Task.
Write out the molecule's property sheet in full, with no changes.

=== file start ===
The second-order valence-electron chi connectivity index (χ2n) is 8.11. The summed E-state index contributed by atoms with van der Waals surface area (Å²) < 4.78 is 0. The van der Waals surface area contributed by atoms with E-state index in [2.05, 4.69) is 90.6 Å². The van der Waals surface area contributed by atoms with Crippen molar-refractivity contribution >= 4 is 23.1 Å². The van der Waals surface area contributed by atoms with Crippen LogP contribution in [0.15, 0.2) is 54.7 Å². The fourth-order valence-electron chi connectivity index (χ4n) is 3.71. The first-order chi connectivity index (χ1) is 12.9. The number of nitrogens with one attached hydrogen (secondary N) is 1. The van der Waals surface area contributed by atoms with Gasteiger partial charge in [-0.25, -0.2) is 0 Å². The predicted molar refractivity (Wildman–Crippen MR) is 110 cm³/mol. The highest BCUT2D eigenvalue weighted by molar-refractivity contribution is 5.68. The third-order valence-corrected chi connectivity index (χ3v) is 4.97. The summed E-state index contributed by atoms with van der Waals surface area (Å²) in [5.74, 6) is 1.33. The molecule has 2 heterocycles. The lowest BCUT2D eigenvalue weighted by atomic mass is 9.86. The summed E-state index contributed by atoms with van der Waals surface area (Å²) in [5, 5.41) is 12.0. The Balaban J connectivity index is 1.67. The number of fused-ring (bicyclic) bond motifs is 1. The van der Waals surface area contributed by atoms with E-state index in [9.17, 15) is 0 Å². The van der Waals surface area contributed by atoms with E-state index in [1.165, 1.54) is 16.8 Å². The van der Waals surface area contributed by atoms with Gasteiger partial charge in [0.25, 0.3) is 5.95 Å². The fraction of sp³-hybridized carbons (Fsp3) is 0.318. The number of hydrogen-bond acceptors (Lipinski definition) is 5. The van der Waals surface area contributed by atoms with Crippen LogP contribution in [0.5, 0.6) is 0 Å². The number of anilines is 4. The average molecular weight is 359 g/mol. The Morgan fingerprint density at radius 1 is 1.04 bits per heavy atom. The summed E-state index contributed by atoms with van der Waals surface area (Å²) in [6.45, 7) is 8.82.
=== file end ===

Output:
The second-order valence-electron chi connectivity index (χ2n) is 8.11. The summed E-state index contributed by atoms with van der Waals surface area (Å²) < 4.78 is 0. The van der Waals surface area contributed by atoms with E-state index in [2.05, 4.69) is 90.6 Å². The van der Waals surface area contributed by atoms with Crippen molar-refractivity contribution >= 4 is 23.1 Å². The van der Waals surface area contributed by atoms with Crippen LogP contribution in [0.15, 0.2) is 54.7 Å². The fourth-order valence-electron chi connectivity index (χ4n) is 3.71. The first-order chi connectivity index (χ1) is 12.9. The number of nitrogens with one attached hydrogen (secondary N) is 1. The van der Waals surface area contributed by atoms with Gasteiger partial charge in [-0.25, -0.2) is 0 Å². The predicted molar refractivity (Wildman–Crippen MR) is 110 cm³/mol. The highest BCUT2D eigenvalue weighted by molar-refractivity contribution is 5.68. The third-order valence-corrected chi connectivity index (χ3v) is 4.97. The summed E-state index contributed by atoms with van der Waals surface area (Å²) in [5.74, 6) is 1.33. The molecule has 2 heterocycles. The lowest BCUT2D eigenvalue weighted by atomic mass is 9.86. The summed E-state index contributed by atoms with van der Waals surface area (Å²) in [5, 5.41) is 12.0. The Balaban J connectivity index is 1.67. The number of fused-ring (bicyclic) bond motifs is 1. The van der Waals surface area contributed by atoms with E-state index in [9.17, 15) is 0 Å². The van der Waals surface area contributed by atoms with E-state index in [1.165, 1.54) is 16.8 Å². The van der Waals surface area contributed by atoms with Gasteiger partial charge in [0.25, 0.3) is 5.95 Å². The fraction of sp³-hybridized carbons (Fsp3) is 0.318. The number of hydrogen-bond acceptors (Lipinski definition) is 5. The van der Waals surface area contributed by atoms with Crippen LogP contribution in [0.5, 0.6) is 0 Å². The number of anilines is 4. The average molecular weight is 359 g/mol. The Morgan fingerprint density at radius 1 is 1.04 bits per heavy atom. The summed E-state index contributed by atoms with van der Waals surface area (Å²) in [6.45, 7) is 8.82.